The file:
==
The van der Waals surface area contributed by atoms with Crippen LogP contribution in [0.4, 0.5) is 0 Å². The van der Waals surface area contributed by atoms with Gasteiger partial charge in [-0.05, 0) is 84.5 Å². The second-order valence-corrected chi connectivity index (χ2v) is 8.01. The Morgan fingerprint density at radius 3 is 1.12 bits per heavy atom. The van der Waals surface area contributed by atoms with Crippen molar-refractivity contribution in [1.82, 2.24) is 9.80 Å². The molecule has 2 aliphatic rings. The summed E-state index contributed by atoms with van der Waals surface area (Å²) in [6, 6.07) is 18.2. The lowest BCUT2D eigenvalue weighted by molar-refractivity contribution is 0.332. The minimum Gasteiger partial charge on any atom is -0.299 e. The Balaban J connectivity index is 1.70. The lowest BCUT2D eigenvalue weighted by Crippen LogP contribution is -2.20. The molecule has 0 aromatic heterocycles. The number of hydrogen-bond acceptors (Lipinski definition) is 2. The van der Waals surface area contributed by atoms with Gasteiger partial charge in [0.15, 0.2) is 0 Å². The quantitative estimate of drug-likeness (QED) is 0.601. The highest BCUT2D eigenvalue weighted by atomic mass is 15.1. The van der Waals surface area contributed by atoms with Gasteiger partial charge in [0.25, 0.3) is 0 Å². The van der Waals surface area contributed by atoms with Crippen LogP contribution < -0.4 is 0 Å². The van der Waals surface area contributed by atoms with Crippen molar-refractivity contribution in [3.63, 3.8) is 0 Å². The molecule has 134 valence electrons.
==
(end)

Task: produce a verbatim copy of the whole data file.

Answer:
The van der Waals surface area contributed by atoms with Crippen LogP contribution in [0.4, 0.5) is 0 Å². The van der Waals surface area contributed by atoms with Gasteiger partial charge in [-0.05, 0) is 84.5 Å². The second-order valence-corrected chi connectivity index (χ2v) is 8.01. The Morgan fingerprint density at radius 3 is 1.12 bits per heavy atom. The van der Waals surface area contributed by atoms with Crippen molar-refractivity contribution in [1.82, 2.24) is 9.80 Å². The molecule has 2 aliphatic rings. The summed E-state index contributed by atoms with van der Waals surface area (Å²) in [6, 6.07) is 18.2. The lowest BCUT2D eigenvalue weighted by molar-refractivity contribution is 0.332. The minimum Gasteiger partial charge on any atom is -0.299 e. The Balaban J connectivity index is 1.70. The lowest BCUT2D eigenvalue weighted by Crippen LogP contribution is -2.20. The molecule has 0 aromatic heterocycles. The number of hydrogen-bond acceptors (Lipinski definition) is 2. The van der Waals surface area contributed by atoms with Gasteiger partial charge in [0.15, 0.2) is 0 Å². The quantitative estimate of drug-likeness (QED) is 0.601. The highest BCUT2D eigenvalue weighted by atomic mass is 15.1. The van der Waals surface area contributed by atoms with Gasteiger partial charge in [0.25, 0.3) is 0 Å². The van der Waals surface area contributed by atoms with Crippen LogP contribution < -0.4 is 0 Å². The van der Waals surface area contributed by atoms with Crippen molar-refractivity contribution in [3.63, 3.8) is 0 Å². The molecule has 134 valence electrons.